Monday, November 8, 2010


ICEBAR Orlando serves Little Penguin Wine. Each bottle supports the Penguin Foundation, and we have also adopted our own Magellanic penguin named Ice Ice Baby. Here is the continuing story of our little penguin.

I attach a new photo of your penguin back home in the burrow. The penguins recently arrived back at the colony from their winter vacations, and the first job they had to do was to make repairs to the nest after the winter storms. The pairs then mate, and two eggs were laid in the nest just a few days ago. Magellanic penguins always lay exactly two eggs, with approximately 4 days between each egg.

If we were to disturb the penguins before the eggs are laid, there is a slight chance that they would abandon the nest and move elsewhere, but once the eggs have been laid the penguins remain in the nest. It is for that reason that we only take the photos of our adopted penguins after the colony has finished laying eggs.

Each nest is examined to make sure that both eggs are present, and the photos that we send to you are taken. From this point onwards the nest is visited every few days to follow the progress of the eggs and then the chicks, right up until the chicks are fully grown and leave the nest to begin life on their own.

The eggs now in the nest have to be kept warm for the next 6 weeks, so that the little baby penguins can grow inside the eggs. Since the nests have no heating, the eggs are kept warm by the adults lying over the eggs. This keeps the eggs safe from predators, like gulls and skuas, and also maintains the correct temperature for the embryos to develop inside the eggs. Keeping the eggs warm like this is called 'incubation', and virtually all birds need to do it. The attached photo shows your penguin in the nest with the eggs.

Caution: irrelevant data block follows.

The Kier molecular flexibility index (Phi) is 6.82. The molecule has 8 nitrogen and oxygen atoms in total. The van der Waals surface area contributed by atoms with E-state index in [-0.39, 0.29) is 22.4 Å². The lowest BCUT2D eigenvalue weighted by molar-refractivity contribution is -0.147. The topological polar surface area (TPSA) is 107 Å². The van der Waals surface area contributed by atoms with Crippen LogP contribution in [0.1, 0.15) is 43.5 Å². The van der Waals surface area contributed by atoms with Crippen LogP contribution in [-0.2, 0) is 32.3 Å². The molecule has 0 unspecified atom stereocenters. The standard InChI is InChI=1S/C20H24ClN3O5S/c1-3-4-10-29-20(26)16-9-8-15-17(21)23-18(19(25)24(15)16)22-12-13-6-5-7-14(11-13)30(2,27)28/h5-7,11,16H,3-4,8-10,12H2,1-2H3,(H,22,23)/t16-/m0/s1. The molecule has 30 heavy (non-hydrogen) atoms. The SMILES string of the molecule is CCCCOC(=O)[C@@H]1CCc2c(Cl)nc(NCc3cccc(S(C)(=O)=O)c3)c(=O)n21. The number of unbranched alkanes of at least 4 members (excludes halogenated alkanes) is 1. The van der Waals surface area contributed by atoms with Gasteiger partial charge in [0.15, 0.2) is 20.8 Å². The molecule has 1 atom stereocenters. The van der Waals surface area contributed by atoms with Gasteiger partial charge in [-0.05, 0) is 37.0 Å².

Penguins have an area of skin on their stomachs which is called the 'brood patch'. This area has very few feathers, and enables the adult's skin to press directly against the eggs, providing good heat transfer into the eggs.

Such close contact is necessary during heavy rain to stop the eggs loosing heat. When the penguins leave the nest and go to sea, this area of bare skin is closed (hence the name 'pouch'), so that the cold sea water does not chill the penguin.

Penguin eggs are quite large, weighing about 130 grams each. That is about twice the size of the hen eggs which you probably eat at home. Magellanic penguin eggs take approximately 6 weeks to hatch, and the hatching itself can take up to a couple of days as the tiny chick (which has very little strength because it has never used its muscles) struggles to break free of the egg shell.

Because penguins eat fish, it means that they are unable to eat anything whilst they are incubating the eggs, so they take it in turns. One of the parents stays in the nest incubating the eggs, whilst the other goes to sea to catch fish, and they change over every couple of days.